Ermanno Nason. Guerriero del vetro


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A tribute to one of the great Murano masters, Ermanno Nason, through a selection of about a hundred works, partly photographed for the occasion and partly taken from archival documentation.

Ermanno Nason was born in Murano in 1928, member of a family of famous glass masters who have left their mark in every phase of Murano history from the 17th century to the present day. His professional life has known three important stages: from 1952 to 1964 he was “maestro di prima piazza” (which is to say “first violin”) at Mazzega, from 1964 to 1970, at Cenedese, and from 1970 to 1993 he set up his own business by founding “Arte Ermanno Nason”.

Ermanno Nason’s notoriety is inextricably linked to his collaboration with the Center for Painters Studies in the Art of Glass (founded in 1951 by Egidio Costantini and later called, at the suggestion of Cocteau, La Fucina degli Angeli) which involved the greatest artists of the time asking them for drawings and projects to be made in glass in Murano.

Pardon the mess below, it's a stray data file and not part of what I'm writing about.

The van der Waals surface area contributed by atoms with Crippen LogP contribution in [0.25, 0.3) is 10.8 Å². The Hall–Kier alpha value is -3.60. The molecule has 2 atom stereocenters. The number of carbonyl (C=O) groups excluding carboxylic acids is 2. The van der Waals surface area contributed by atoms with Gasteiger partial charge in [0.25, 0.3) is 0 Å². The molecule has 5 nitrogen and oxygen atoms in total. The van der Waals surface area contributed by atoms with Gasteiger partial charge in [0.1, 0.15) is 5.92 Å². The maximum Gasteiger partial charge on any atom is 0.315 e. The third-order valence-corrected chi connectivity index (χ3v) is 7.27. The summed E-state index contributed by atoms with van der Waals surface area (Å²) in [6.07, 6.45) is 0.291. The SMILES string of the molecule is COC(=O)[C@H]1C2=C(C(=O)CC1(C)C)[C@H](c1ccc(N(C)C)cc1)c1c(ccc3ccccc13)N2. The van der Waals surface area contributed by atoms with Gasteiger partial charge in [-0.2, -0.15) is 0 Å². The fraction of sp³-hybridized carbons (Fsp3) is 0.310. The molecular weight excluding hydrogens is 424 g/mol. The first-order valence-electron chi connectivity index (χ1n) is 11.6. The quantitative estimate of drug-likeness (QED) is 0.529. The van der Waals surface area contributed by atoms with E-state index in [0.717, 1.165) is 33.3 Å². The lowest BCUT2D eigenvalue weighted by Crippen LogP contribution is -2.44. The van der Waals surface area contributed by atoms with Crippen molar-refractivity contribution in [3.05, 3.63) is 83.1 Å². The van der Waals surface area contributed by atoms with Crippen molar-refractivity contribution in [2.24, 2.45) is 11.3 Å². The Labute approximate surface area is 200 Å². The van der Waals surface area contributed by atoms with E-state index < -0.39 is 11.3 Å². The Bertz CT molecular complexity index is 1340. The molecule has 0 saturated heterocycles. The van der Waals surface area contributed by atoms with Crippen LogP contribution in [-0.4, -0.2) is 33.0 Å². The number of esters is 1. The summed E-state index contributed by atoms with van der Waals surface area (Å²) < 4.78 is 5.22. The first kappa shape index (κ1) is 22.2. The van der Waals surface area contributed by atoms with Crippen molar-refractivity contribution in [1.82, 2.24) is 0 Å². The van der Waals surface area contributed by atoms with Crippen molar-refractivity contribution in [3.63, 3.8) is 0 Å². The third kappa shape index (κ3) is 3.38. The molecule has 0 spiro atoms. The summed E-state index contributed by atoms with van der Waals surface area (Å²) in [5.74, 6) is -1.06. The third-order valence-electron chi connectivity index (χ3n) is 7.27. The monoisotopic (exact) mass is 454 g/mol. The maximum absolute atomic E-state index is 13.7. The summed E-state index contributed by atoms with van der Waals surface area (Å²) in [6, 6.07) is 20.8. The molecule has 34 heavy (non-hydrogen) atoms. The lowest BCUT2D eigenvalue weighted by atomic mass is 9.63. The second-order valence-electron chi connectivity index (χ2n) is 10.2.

During his career Nason collaborated with Picasso, Cocteau, Chagall, Ernst, Arp, Kokoshka, Arnoldi, Le Witt, Fay, Krayer, Guttuso, Braque, Verde, Hundertwasser, Fontana, Pignon, Bellini, Minguzzi, Goldoni, Carraro, Bianconi. In these high-level collaborations, the master had to find his own way of translating every project, however new and unusual, into glass. This gave Ermanno a competence and a technical mastery that allowed him to achieve excellence, in particular in “solid” processing, that is, performed not by blowing the glass, but by modeling it in the incandescent mass. This gave rise to his predilection for large sculptures, for the boldly modern reinterpretation of the various Pietà by Michelangelo, for the soft shapes inspired by Henry Moore, for the astonished faces of Campigli, for all that repertoire of the fertile 60s. As a good Murano, who sees in every form and in every subject an unavoidable challenge, Ermanno threw himself into his work with enthusiasm and courage, proposing an absolutely incredible variety of works. Scrolling through the pages of the volume we find everything, from the virtuosity and perfect reproduction of Cellini’s salt cellar to a pop version of the head of the statue of liberty, from the splendid faces of a woman in crystal to the pulcinella of Tiepolesque memory, from the huge statue of Samson to the small bust of a woman worthy of an Aristide Maillol.
Some interviews that complete the catalog manage at least in part to convey to the reader the extraordinary charm, the serene modesty and intellectual honesty of this great master.




Aldo Bova


Italian / English